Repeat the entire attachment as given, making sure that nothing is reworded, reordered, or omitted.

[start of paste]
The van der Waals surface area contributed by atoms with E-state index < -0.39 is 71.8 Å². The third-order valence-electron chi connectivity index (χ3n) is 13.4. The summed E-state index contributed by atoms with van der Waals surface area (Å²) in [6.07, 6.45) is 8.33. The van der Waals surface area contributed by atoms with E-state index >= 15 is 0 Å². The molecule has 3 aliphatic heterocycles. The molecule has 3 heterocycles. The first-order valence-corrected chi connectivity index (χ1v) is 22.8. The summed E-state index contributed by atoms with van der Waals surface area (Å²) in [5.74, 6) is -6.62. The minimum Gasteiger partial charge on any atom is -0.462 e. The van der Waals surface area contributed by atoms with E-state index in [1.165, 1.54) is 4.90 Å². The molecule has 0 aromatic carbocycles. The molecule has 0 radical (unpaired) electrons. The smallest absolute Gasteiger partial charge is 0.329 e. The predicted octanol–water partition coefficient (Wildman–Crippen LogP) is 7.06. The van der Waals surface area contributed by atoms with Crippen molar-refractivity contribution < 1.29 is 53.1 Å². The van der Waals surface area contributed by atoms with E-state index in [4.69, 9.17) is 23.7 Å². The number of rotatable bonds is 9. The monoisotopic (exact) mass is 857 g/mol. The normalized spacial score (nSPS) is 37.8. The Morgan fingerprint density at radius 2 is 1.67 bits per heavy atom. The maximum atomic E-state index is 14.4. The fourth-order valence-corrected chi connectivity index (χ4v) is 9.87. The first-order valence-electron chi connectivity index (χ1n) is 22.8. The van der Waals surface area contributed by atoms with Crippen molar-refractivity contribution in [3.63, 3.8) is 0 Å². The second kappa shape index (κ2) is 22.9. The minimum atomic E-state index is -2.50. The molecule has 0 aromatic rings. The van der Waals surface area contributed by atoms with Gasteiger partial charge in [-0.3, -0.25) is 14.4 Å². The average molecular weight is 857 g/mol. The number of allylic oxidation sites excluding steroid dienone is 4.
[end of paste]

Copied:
The van der Waals surface area contributed by atoms with E-state index < -0.39 is 71.8 Å². The third-order valence-electron chi connectivity index (χ3n) is 13.4. The summed E-state index contributed by atoms with van der Waals surface area (Å²) in [6.07, 6.45) is 8.33. The van der Waals surface area contributed by atoms with E-state index >= 15 is 0 Å². The molecule has 3 aliphatic heterocycles. The molecule has 3 heterocycles. The first-order valence-corrected chi connectivity index (χ1v) is 22.8. The summed E-state index contributed by atoms with van der Waals surface area (Å²) in [5.74, 6) is -6.62. The minimum Gasteiger partial charge on any atom is -0.462 e. The van der Waals surface area contributed by atoms with E-state index in [1.165, 1.54) is 4.90 Å². The molecule has 0 aromatic carbocycles. The molecule has 0 radical (unpaired) electrons. The smallest absolute Gasteiger partial charge is 0.329 e. The predicted octanol–water partition coefficient (Wildman–Crippen LogP) is 7.06. The van der Waals surface area contributed by atoms with Crippen molar-refractivity contribution < 1.29 is 53.1 Å². The van der Waals surface area contributed by atoms with E-state index in [4.69, 9.17) is 23.7 Å². The number of rotatable bonds is 9. The monoisotopic (exact) mass is 857 g/mol. The normalized spacial score (nSPS) is 37.8. The Morgan fingerprint density at radius 2 is 1.67 bits per heavy atom. The maximum atomic E-state index is 14.4. The fourth-order valence-corrected chi connectivity index (χ4v) is 9.87. The first-order valence-electron chi connectivity index (χ1n) is 22.8. The van der Waals surface area contributed by atoms with Crippen molar-refractivity contribution in [3.63, 3.8) is 0 Å². The second kappa shape index (κ2) is 22.9. The minimum atomic E-state index is -2.50. The molecule has 0 aromatic rings. The van der Waals surface area contributed by atoms with Gasteiger partial charge in [-0.3, -0.25) is 14.4 Å². The average molecular weight is 857 g/mol. The number of allylic oxidation sites excluding steroid dienone is 4.